by Alex Cosper (7/23/13)
One way to get on the radio is to buy airtime. There are stations throughout the country that offer "block time," which allows advertisers to either resell the time how they choose or do their own show. These "brokered stations," however, usually don't have huge audiences and are found on the AM dial. Not every city has such a station, but many big markets do. The value of buying time on any radio station is that it can be promoted as a radio event. The show itself may not help sell a product, but it can be beneficial to someone who already has a following and needs a platform for delivering a message or a program.
As far as buying commercial spots on a radio station, the results can vary from effective to no effect at all. Buying one 30 second spot that runs once probably won't get much response, but buying a package of about 50 spots run over the course of a week on a popular station can generate results. The key is that the commercial has to appeal to the station's particular listenership. Running an advertisement for a progressive political candidate probably is money down the drain on a station that features all conservative hosts. Music stations that cater to the 18-34 demographic tend to feature a lot of nightclub and concert advertising that can get results.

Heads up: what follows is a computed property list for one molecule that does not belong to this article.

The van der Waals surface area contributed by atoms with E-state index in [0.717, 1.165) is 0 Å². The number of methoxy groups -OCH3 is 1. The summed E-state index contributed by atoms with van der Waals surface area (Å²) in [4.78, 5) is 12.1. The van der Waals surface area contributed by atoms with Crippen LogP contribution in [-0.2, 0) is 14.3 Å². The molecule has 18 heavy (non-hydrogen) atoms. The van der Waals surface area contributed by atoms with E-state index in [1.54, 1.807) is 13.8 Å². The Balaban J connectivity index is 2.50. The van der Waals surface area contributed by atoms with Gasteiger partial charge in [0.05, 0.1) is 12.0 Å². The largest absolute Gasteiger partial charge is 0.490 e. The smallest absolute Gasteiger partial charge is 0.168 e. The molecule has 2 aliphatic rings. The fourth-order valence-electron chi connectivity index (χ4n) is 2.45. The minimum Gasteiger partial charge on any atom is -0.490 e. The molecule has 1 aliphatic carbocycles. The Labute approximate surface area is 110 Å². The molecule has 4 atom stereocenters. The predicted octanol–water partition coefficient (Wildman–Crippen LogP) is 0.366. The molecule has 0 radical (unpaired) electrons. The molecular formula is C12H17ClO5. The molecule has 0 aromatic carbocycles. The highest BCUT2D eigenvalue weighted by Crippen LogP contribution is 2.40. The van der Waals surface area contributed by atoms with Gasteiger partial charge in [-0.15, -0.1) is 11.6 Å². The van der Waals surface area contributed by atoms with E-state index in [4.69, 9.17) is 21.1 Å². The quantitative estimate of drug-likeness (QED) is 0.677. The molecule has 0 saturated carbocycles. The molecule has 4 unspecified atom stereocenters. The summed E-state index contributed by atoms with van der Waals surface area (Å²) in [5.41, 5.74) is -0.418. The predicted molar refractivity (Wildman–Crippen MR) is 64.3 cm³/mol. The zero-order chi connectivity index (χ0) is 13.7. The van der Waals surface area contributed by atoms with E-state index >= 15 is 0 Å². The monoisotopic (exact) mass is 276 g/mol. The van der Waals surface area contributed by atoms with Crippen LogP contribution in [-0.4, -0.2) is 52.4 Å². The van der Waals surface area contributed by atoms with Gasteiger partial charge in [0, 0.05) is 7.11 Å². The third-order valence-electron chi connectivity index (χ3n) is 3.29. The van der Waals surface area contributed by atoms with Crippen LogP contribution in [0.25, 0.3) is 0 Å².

Repetition is a big factor in whether or not the campaign will work. But the actual spot has to also be well written, well executed and well produced. The most effective radio advertising happens during drive times, which are the morning and afternoon commutes to and from work. Keep in mind, however, that many listeners tune out the second they hear a commercial and switch to another station or their own CDs or mp3s. Only a small percentage of the station's audience will consciously hear the commercial, which is why it needs to stand out as much as possible.
Many small businesses have gone out of business because they spent too much money on radio advertising and did not get a return on investment. Radio is usually more effective as a reinforcement tool for things people already know about, such as restaurants, clubs or high profile businesses. It can help raise awareness about a business, but not as well as print, which gives the consumer more to think about. After people hear a commercial on the radio, it's usually not what they focus on while the next song is playing. Radio is usually helpful to national chains, who are able to get deals on advertising rates when they buy time on multiple stations owned by the same company. Combined with other media, such as print and TV, radio can be very effective.
But before you spend $500 to $50,000 on radio advertising, ask yourself does the station really reach your target market? Remember that many people talk about the songs or talk shows they hear on the radio but not that many people talk about commercials. One way to get free plugs on radio or TV is to create a newsworthy event that somehow benefits the community. Public radio usually does not reach as many people as commercial stations, but public radio is more open to putting free community messages on the air.
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